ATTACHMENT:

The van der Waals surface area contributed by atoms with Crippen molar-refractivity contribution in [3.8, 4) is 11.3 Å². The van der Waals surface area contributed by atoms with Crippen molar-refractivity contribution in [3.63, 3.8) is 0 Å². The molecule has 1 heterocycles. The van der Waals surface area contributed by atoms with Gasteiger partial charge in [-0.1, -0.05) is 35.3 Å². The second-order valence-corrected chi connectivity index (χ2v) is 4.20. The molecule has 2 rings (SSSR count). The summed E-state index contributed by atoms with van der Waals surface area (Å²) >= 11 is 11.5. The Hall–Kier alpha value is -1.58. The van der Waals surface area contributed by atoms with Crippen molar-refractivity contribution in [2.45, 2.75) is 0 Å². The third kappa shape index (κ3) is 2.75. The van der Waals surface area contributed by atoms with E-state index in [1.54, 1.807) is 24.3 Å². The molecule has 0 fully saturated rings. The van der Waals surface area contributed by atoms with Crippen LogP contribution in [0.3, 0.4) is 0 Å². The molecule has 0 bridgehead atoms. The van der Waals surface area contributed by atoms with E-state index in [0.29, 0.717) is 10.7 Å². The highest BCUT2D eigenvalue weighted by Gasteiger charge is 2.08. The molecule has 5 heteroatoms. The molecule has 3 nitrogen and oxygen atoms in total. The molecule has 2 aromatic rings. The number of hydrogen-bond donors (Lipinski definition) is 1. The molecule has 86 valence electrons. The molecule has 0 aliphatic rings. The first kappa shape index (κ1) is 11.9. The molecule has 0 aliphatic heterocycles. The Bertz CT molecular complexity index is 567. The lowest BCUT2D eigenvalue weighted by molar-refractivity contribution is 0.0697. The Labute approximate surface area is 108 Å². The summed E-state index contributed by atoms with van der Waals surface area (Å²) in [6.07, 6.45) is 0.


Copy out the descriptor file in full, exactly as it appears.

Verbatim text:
The van der Waals surface area contributed by atoms with Crippen molar-refractivity contribution in [3.8, 4) is 11.3 Å². The van der Waals surface area contributed by atoms with Crippen molar-refractivity contribution in [3.63, 3.8) is 0 Å². The molecule has 1 heterocycles. The van der Waals surface area contributed by atoms with Gasteiger partial charge in [-0.1, -0.05) is 35.3 Å². The second-order valence-corrected chi connectivity index (χ2v) is 4.20. The molecule has 2 rings (SSSR count). The summed E-state index contributed by atoms with van der Waals surface area (Å²) >= 11 is 11.5. The Hall–Kier alpha value is -1.58. The van der Waals surface area contributed by atoms with Crippen molar-refractivity contribution in [2.45, 2.75) is 0 Å². The third kappa shape index (κ3) is 2.75. The van der Waals surface area contributed by atoms with E-state index in [1.54, 1.807) is 24.3 Å². The molecule has 0 fully saturated rings. The van der Waals surface area contributed by atoms with Crippen LogP contribution in [0.3, 0.4) is 0 Å². The molecule has 0 bridgehead atoms. The van der Waals surface area contributed by atoms with E-state index in [0.29, 0.717) is 10.7 Å². The highest BCUT2D eigenvalue weighted by Gasteiger charge is 2.08. The molecule has 5 heteroatoms. The molecule has 3 nitrogen and oxygen atoms in total. The molecule has 2 aromatic rings. The number of hydrogen-bond donors (Lipinski definition) is 1. The molecule has 86 valence electrons. The molecule has 0 aliphatic rings. The first kappa shape index (κ1) is 11.9. The molecule has 0 aliphatic heterocycles. The Bertz CT molecular complexity index is 567. The lowest BCUT2D eigenvalue weighted by molar-refractivity contribution is 0.0697. The Labute approximate surface area is 108 Å². The summed E-state index contributed by atoms with van der Waals surface area (Å²) in [6.07, 6.45) is 0.